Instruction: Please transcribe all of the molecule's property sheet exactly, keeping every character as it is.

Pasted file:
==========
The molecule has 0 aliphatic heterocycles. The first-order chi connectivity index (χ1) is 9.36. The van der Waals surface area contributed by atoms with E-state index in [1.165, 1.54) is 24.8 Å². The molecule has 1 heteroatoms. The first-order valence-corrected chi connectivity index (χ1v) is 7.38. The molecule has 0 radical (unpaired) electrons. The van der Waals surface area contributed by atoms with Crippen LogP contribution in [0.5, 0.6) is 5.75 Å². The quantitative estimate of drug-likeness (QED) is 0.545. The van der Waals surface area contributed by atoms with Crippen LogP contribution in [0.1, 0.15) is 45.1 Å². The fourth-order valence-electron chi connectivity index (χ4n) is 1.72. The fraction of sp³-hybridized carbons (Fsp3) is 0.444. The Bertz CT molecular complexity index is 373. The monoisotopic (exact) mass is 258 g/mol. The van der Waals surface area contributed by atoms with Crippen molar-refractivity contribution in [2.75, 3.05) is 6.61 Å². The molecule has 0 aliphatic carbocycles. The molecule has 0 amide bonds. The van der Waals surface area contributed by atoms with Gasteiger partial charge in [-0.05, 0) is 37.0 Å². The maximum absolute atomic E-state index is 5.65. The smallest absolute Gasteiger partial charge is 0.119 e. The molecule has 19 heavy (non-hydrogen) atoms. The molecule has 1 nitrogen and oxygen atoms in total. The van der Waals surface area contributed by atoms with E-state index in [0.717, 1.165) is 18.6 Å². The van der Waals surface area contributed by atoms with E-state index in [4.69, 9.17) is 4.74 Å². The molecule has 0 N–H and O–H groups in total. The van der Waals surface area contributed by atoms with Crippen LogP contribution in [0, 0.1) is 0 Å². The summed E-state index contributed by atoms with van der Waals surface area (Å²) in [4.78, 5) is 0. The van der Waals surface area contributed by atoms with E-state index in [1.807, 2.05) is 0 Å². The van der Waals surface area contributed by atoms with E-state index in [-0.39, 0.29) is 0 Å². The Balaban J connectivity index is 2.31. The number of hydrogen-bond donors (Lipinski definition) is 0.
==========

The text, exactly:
The molecule has 0 aliphatic heterocycles. The first-order chi connectivity index (χ1) is 9.36. The van der Waals surface area contributed by atoms with E-state index in [1.165, 1.54) is 24.8 Å². The molecule has 1 heteroatoms. The first-order valence-corrected chi connectivity index (χ1v) is 7.38. The molecule has 0 radical (unpaired) electrons. The van der Waals surface area contributed by atoms with Crippen LogP contribution in [0.5, 0.6) is 5.75 Å². The quantitative estimate of drug-likeness (QED) is 0.545. The van der Waals surface area contributed by atoms with Crippen LogP contribution in [0.1, 0.15) is 45.1 Å². The fourth-order valence-electron chi connectivity index (χ4n) is 1.72. The fraction of sp³-hybridized carbons (Fsp3) is 0.444. The Bertz CT molecular complexity index is 373. The monoisotopic (exact) mass is 258 g/mol. The van der Waals surface area contributed by atoms with Crippen molar-refractivity contribution in [2.75, 3.05) is 6.61 Å². The molecule has 0 aliphatic carbocycles. The molecule has 0 amide bonds. The van der Waals surface area contributed by atoms with Gasteiger partial charge in [-0.05, 0) is 37.0 Å². The maximum absolute atomic E-state index is 5.65. The smallest absolute Gasteiger partial charge is 0.119 e. The molecule has 19 heavy (non-hydrogen) atoms. The molecule has 1 nitrogen and oxygen atoms in total. The van der Waals surface area contributed by atoms with E-state index in [0.717, 1.165) is 18.6 Å². The van der Waals surface area contributed by atoms with E-state index in [4.69, 9.17) is 4.74 Å². The molecule has 0 N–H and O–H groups in total. The van der Waals surface area contributed by atoms with Crippen LogP contribution in [0, 0.1) is 0 Å². The summed E-state index contributed by atoms with van der Waals surface area (Å²) in [4.78, 5) is 0. The van der Waals surface area contributed by atoms with E-state index in [1.807, 2.05) is 0 Å². The van der Waals surface area contributed by atoms with E-state index in [-0.39, 0.29) is 0 Å². The Balaban J connectivity index is 2.31. The number of hydrogen-bond donors (Lipinski definition) is 0.